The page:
PM Justin Trudeau vows to investigate allegations that Canadian Security Intelligence Service recruited a people-smuggler who helped Shamima Begum and her two friends enter Daesh-controlled areas of Syria.
Prime Minister Justin Trudeau has pledged to "follow up" on allegations that a spy working for Canadian intelligence trafficked British schoolgirls into Syria's Daesh-controlled areas.
"I know there are questions about certain incidents or operations of the past and we will ensure to follow up on those," Trudeau said on Wednesday, a day after several UK news outlets reported on the Canadian intelligence agent's role in human trafficking and UK government's alleged cover-up.
"We will continue to ensure that proper oversight is done and as necessary, look at further steps," he added.
According to a Times report in Britain, in 2015 then-15-year-old Shamima Begun and two friends received help from a people-smuggler recruited by the Canadian Security Intelligence Service (CSIS) to get to war-ravaged Syria from their Bethnal Green Academy in east London.
British police had launched a massive international search for the trio at the time.
"Canada knew about the teenagers' fate but kept silent while the Metropolitan Police ran a frantic, international search for the trio," the British paper said.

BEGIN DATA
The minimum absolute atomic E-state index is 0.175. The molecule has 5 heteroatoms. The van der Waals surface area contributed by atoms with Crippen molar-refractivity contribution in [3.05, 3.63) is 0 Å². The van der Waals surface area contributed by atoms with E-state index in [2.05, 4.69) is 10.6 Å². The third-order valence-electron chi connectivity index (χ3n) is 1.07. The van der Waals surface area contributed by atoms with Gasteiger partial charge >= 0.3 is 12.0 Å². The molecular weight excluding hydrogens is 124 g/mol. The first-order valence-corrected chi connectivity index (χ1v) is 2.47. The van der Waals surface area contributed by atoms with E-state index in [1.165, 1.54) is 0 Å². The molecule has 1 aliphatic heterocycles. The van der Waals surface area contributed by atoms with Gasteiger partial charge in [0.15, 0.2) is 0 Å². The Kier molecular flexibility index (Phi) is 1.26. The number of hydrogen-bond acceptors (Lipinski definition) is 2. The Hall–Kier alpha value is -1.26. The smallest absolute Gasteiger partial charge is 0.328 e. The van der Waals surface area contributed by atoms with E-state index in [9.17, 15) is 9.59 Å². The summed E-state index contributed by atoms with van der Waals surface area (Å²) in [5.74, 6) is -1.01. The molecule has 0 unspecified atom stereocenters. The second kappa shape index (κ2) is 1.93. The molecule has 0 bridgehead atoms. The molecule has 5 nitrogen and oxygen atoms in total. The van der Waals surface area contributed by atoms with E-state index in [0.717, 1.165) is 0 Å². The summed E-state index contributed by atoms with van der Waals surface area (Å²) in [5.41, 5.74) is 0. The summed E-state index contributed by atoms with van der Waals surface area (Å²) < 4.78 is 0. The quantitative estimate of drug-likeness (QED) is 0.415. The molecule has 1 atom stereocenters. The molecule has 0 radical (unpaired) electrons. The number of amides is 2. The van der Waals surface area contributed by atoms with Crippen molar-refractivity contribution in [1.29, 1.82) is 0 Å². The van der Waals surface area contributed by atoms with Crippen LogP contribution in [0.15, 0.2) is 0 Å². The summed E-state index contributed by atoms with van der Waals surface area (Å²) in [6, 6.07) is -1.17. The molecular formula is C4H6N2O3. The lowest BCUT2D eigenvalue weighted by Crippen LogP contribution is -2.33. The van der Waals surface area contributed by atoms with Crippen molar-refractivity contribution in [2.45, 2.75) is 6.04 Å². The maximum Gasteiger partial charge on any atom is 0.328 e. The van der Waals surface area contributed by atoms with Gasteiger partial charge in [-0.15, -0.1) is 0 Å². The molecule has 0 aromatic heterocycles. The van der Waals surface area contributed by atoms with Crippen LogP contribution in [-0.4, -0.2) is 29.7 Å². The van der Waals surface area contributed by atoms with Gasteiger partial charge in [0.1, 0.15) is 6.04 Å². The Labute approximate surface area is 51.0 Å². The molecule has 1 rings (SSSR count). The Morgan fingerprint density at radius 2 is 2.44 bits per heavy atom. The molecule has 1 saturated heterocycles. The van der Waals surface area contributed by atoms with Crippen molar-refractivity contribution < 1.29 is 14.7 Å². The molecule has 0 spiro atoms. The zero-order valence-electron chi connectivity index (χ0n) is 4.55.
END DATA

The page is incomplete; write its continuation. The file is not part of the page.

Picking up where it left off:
"Canada privately admitted its involvement only when it feared being exposed, and then successfully asked the British to cover up its role."
When pressed about the case at a news conference, Trudeau defended the need for intelligence services to be "flexible and creative in their approaches... in their work to keep Canada and Canadians safe in a very dangerous world."
At the same time, he added, CSIS must abide by Canadian laws and "strict rules" of conduct. "We expect those rules to be followed," Trudeau said.
The Times report cites a new book by its former security correspondent Richard Kerbaj.
According to the book, "The Secret History of the Five Eyes," CSIS had recruited Mohammed al Rasheed as a double agent when he visited Canada's embassy in Jordan seeking asylum.
His cover was blown when he was later arrested by Türkiye in 2015 and found to be in possession of travel documents, including bus tickets, belonging to Begun and her friends.
Canada only privately admitted its involvement with Rasheed and asked Britain to help cover it up, Kerbaj's book said.
It also claims Canada could not have stopped the girls' travel as they had already crossed into Syria by the time Rasheed's handler was informed of the situation.
Now 23 and stripped of her UK citizenship, Begun remains in a displacement camp in northern Syria as she appeals the decision to bar her from Britain.
Her school friends, Kadiza Sultana and Amira Abase, are said to have been killed in a Russian air raid or are missing.